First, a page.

Understanding Medical Studies So You Can Get the Prostate Cancer Treatment That’s Right for You
by Gerald Chodak, MD
As you learn about the options for treating your prostate cancer, you may turn to reviewing medical studies. They will tell you the proportion of men who are alive, have a stable prostate-specific antigen (PSA), or did not develop widespread cancer several years after being treated. Because they are all published in medical journals, you probably will assume that they must be well done and the results must be reliable. Unfortunately, that is far from the truth.
Recovering Sexual Intimacy after Prostate Cancer
by Daniela Wittmann, LMSW
Maintaining intimacy after prostate cancer treatment can be challenging, yet ultimately rewarding. Regardless of the type of treatment, most men experience some degree of erectile dysfunction. Many men worry about not being able to meet their partners’ sexual needs. Their partners may be distressed by the sexual changes, too, and couples are often at a loss about how to recover their sexual relationships.
The Emotional Side Effects of Prostate Cancer
by Joslyn R. Kenowitz, Stephanie Napolitano, and Christian J. Nelson, PhD
Prostate cancer is the most common cancer diagnosed among men. Because of an increase in more effective treatment, the relative five-year survival rate is close to 100 percent when discovered in the local or regional stages. However, although survival rates are high, prostate cancer treatment comes with a variety of emotional and physical side effects.
Working Through Sexual Dysfunction after Prostate Cancer
by Leslie R. Schover, PhD
“Working through” is a good description of a man’s journey with sex after prostate cancer treatment. With patience, a willing partner, and openness to experiment, almost every man can have pleasurable sex. For most men or couples, it takes a few months after surgery, radiation therapy, or hormone therapy to find their new sexual normal.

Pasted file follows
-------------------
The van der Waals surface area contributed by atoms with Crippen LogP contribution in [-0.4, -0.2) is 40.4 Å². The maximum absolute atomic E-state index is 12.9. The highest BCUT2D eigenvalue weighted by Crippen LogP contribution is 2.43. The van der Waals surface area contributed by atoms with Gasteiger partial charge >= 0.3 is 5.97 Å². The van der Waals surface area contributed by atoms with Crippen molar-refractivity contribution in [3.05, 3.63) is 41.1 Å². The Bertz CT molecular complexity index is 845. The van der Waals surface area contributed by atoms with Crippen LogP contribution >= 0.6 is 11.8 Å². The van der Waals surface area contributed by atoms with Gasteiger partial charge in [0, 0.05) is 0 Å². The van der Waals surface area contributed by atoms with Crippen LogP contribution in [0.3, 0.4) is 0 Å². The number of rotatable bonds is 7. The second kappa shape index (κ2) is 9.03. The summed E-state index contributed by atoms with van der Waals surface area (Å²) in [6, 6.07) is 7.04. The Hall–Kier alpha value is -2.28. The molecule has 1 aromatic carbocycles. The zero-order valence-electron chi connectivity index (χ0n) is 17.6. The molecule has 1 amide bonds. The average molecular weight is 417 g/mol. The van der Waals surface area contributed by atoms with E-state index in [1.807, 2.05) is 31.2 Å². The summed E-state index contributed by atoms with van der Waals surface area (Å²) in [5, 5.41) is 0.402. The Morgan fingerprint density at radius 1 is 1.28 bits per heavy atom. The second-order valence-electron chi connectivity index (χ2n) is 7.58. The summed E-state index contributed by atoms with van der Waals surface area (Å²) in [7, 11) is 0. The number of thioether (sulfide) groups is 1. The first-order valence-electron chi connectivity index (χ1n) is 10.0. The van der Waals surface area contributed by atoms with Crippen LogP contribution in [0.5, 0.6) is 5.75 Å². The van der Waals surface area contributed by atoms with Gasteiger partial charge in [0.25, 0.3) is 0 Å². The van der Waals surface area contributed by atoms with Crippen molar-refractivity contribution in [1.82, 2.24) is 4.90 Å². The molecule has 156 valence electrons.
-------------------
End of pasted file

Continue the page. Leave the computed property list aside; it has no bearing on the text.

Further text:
The Role of Active Surveillance in Managing Localized Prostate Cancer
An independent panel convened recently by the National Institutes of Health has concluded that many men with localized, low-risk prostate cancer should be closely monitored, permitting treatment to be delayed until warranted by disease progression. However, monitoring strategies – such as active surveillance – have not been uniformly studied, and available data do not yet point to clear follow-up protocols.
Treating Advanced Prostate Cancer
Although there is no cure for advanced prostate cancer, it is often treatable. Many men outlive their prostate cancer, even those with advanced disease. Often, the prostate cancer grows slowly, and there are now effective treatment options that extend life even further.
National Cancer Comprehensive Network Publishes New Treatment Guidelines for Prostate Cancer
The new NCCN Guidelines for Patients™ for Prostate Cancer provide a framework on which to base treatment decisions. Several variables (including life expectancy, disease characteristics, predicted outcomes, and patient preferences) must be considered by the person with cancer and physician in tailoring prostate cancer therapy to the individual.
Treating Incontinence after Prostate Cancer Surgery
by Kevin Chan, MD
Urinary incontinence is a common side effect of prostate cancer surgery. Most men regain their urinary control within one year after surgery while some require two years. However, a small percentage of men have persistent incontinence.